October 24 2012
I just got off a press conference call with the American Association of University Women press. Subject: AAUW's new report on the so-called pay gap between young men and young women a year out of college.
Non-Surprise: despite my having punched the right numbers on my phone, I was not called upon to ask a question.
The Independent Women’s Forum and many scholars and economists have thoroughly debunked the wage gap: When women’s choices are factored in, it almost vanishes. Indeed, one study (see Carrie Lukas on this study) found that among college-educated, urban professionals between the ages of 22-30, women out-earn the men by 8 percent.
This study is anathema to groups such as the AAUW that call for ever-expanding government to deal with "discrimination." That is likely why the AAUW did this study. They need to combat those who have done analysis that doesn't reach the conclusiton they desire.
Whether they failed to call on me because I work for the Independent Women’s Forum or it was just an oversight, I can’t say.
But I will ask my question now, Gentle Reader:
Although the report announces that young women are currently paid 82 cents on the dollar of what their young, male counterparts earn, when the researchers controlled for pertinent factors (men are more likely than women to pursue certain kinds of jobs, for example), the study finds a 6.6 gap.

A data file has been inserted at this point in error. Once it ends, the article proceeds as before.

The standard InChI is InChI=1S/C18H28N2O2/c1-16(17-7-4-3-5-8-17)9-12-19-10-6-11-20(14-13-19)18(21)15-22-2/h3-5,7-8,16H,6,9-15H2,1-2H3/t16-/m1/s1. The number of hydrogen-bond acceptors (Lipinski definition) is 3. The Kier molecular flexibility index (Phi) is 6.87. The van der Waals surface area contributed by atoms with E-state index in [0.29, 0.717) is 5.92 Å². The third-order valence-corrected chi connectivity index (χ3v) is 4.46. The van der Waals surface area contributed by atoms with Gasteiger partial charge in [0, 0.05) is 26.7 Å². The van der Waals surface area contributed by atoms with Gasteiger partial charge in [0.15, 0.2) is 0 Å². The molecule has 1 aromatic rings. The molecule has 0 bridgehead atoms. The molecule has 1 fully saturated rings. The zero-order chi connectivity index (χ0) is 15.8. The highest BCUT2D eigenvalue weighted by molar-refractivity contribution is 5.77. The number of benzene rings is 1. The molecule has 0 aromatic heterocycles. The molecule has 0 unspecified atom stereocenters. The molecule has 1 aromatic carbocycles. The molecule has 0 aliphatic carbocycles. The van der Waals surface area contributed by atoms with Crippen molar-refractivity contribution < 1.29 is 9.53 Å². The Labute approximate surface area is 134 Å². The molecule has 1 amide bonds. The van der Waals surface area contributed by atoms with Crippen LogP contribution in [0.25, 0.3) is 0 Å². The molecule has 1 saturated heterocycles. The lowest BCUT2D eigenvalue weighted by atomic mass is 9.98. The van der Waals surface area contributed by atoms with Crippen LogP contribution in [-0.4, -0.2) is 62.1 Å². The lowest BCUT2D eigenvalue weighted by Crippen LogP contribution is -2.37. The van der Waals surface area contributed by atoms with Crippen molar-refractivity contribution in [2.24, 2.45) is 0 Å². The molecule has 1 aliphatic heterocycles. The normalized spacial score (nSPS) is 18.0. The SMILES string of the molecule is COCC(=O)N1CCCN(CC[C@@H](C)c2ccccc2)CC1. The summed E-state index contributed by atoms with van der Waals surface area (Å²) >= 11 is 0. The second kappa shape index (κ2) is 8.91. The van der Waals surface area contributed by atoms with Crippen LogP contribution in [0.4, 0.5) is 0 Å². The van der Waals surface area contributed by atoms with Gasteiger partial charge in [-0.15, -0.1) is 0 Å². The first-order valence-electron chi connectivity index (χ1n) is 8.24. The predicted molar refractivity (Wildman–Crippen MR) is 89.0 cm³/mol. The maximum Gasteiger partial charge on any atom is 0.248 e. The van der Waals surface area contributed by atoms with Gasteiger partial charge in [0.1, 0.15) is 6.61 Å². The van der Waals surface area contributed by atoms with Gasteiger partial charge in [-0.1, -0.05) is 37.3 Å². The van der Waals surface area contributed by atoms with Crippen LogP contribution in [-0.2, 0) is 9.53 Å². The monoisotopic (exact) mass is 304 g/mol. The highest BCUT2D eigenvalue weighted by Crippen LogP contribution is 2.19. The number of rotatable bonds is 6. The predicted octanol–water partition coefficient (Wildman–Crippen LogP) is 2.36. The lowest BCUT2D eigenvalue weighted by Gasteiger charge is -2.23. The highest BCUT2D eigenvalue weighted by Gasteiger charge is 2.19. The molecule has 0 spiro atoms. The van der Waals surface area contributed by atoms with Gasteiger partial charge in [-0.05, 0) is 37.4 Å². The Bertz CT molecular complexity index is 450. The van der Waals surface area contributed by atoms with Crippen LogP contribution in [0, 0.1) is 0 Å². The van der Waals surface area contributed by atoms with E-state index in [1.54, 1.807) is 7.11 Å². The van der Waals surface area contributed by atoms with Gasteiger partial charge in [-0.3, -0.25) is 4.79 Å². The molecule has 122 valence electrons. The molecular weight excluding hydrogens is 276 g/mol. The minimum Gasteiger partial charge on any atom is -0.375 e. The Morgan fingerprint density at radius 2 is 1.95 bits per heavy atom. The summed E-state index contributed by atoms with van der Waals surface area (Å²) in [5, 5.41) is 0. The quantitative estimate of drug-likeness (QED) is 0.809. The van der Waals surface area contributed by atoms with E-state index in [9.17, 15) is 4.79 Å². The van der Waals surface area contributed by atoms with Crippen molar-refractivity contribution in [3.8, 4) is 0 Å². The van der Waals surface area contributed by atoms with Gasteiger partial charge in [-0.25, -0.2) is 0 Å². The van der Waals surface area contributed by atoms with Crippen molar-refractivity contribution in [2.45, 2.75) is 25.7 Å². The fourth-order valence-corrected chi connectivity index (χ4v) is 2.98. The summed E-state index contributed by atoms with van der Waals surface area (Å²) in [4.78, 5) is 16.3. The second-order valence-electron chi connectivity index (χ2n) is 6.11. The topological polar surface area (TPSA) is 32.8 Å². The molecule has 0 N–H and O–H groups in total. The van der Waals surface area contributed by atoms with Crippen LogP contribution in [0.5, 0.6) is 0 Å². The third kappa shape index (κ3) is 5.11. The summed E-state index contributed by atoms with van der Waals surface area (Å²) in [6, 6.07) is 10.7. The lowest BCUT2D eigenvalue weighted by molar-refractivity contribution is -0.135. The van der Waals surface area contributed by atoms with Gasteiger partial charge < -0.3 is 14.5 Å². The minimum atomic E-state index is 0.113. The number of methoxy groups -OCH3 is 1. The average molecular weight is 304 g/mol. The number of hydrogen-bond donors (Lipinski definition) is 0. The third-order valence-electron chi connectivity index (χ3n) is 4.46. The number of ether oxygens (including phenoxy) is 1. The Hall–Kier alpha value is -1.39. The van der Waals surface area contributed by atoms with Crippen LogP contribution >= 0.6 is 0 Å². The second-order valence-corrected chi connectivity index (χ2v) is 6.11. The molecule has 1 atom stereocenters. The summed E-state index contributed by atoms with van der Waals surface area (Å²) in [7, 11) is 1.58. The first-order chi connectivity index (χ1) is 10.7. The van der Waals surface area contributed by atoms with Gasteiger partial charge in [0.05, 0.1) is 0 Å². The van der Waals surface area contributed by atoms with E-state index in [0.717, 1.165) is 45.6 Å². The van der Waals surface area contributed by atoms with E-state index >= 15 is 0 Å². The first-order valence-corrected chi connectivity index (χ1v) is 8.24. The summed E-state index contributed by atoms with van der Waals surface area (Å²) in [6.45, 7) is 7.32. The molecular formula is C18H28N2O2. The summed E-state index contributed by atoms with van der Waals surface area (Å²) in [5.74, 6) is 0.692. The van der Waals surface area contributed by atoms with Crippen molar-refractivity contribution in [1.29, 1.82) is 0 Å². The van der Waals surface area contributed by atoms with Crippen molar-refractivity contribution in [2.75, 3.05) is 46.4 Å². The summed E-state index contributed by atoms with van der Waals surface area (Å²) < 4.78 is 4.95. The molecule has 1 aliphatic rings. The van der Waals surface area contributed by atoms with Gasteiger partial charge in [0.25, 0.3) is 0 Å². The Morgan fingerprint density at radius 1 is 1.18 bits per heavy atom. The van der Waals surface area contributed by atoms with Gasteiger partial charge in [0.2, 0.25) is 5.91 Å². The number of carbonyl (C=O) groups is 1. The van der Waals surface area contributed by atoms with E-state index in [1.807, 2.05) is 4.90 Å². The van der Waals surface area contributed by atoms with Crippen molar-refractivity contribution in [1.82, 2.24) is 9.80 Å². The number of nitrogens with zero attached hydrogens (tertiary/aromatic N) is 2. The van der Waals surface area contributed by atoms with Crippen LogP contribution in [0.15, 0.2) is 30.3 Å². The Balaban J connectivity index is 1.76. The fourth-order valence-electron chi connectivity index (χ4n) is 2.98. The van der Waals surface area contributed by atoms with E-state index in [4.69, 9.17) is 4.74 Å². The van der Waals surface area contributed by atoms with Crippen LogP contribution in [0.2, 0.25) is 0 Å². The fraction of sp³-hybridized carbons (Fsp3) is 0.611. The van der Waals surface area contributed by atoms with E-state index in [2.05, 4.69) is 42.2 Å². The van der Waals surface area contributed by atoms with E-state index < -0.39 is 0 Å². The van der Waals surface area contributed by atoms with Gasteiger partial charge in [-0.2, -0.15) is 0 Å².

As one of the speakers on the conference call put it, when you compare apples and apples, this is what you get. So, if this is the real wage gap, why do you persist in saying that it is 18 percent? Is 6.6 (or 7 percent as it was called on the phone call) simply not impressive enough to justify government intervention?
The second point about that 6.6: it is, as the study admits, “unexplained.” Suggested causes: gender discrimination, insufficient negotiation skills on the part of women, or perhaps women are less willing to re-locate.
Had I been called upon, I would have asked if there is any way to prove that discrimination is a factor. If so, can you quantify it within that 6.6 percent? Looks like the best they can say, based on the facts, is that discrimination counts for--at most--a portion of a 6.6 discrepancy. But many voters might not regard this as large enough to justify federal laws that would make it difficult for employers to pay according to merit.
But then I didn’t get to raise any of these issues.